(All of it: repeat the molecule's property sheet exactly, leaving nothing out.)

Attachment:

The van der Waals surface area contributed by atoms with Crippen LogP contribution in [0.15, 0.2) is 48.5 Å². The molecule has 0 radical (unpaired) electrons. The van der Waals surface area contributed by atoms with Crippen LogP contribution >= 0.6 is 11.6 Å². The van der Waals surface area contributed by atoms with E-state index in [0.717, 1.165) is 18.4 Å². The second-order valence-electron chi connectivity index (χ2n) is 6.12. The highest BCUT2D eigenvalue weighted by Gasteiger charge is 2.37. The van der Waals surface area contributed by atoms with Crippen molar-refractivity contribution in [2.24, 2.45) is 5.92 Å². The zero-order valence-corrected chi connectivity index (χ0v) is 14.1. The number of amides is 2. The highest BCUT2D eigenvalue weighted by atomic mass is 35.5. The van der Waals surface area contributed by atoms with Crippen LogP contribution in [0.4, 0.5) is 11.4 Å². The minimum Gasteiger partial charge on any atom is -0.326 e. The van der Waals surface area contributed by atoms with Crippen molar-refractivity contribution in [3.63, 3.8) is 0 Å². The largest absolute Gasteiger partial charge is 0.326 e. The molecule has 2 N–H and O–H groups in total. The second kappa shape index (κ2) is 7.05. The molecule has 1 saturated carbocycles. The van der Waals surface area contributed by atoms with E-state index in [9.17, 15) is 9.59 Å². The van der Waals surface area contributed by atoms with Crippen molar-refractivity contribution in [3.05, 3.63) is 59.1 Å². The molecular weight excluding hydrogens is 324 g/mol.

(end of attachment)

The van der Waals surface area contributed by atoms with Crippen LogP contribution in [0.15, 0.2) is 48.5 Å². The molecule has 0 radical (unpaired) electrons. The van der Waals surface area contributed by atoms with Crippen LogP contribution >= 0.6 is 11.6 Å². The van der Waals surface area contributed by atoms with E-state index in [0.717, 1.165) is 18.4 Å². The second-order valence-electron chi connectivity index (χ2n) is 6.12. The highest BCUT2D eigenvalue weighted by Gasteiger charge is 2.37. The van der Waals surface area contributed by atoms with Crippen molar-refractivity contribution in [2.24, 2.45) is 5.92 Å². The zero-order valence-corrected chi connectivity index (χ0v) is 14.1. The number of amides is 2. The highest BCUT2D eigenvalue weighted by atomic mass is 35.5. The van der Waals surface area contributed by atoms with Crippen LogP contribution in [0.4, 0.5) is 11.4 Å². The minimum Gasteiger partial charge on any atom is -0.326 e. The van der Waals surface area contributed by atoms with Crippen molar-refractivity contribution in [3.63, 3.8) is 0 Å². The largest absolute Gasteiger partial charge is 0.326 e. The molecule has 2 N–H and O–H groups in total. The second kappa shape index (κ2) is 7.05. The molecule has 1 saturated carbocycles. The van der Waals surface area contributed by atoms with E-state index in [9.17, 15) is 9.59 Å². The van der Waals surface area contributed by atoms with Crippen molar-refractivity contribution in [3.05, 3.63) is 59.1 Å². The molecular weight excluding hydrogens is 324 g/mol.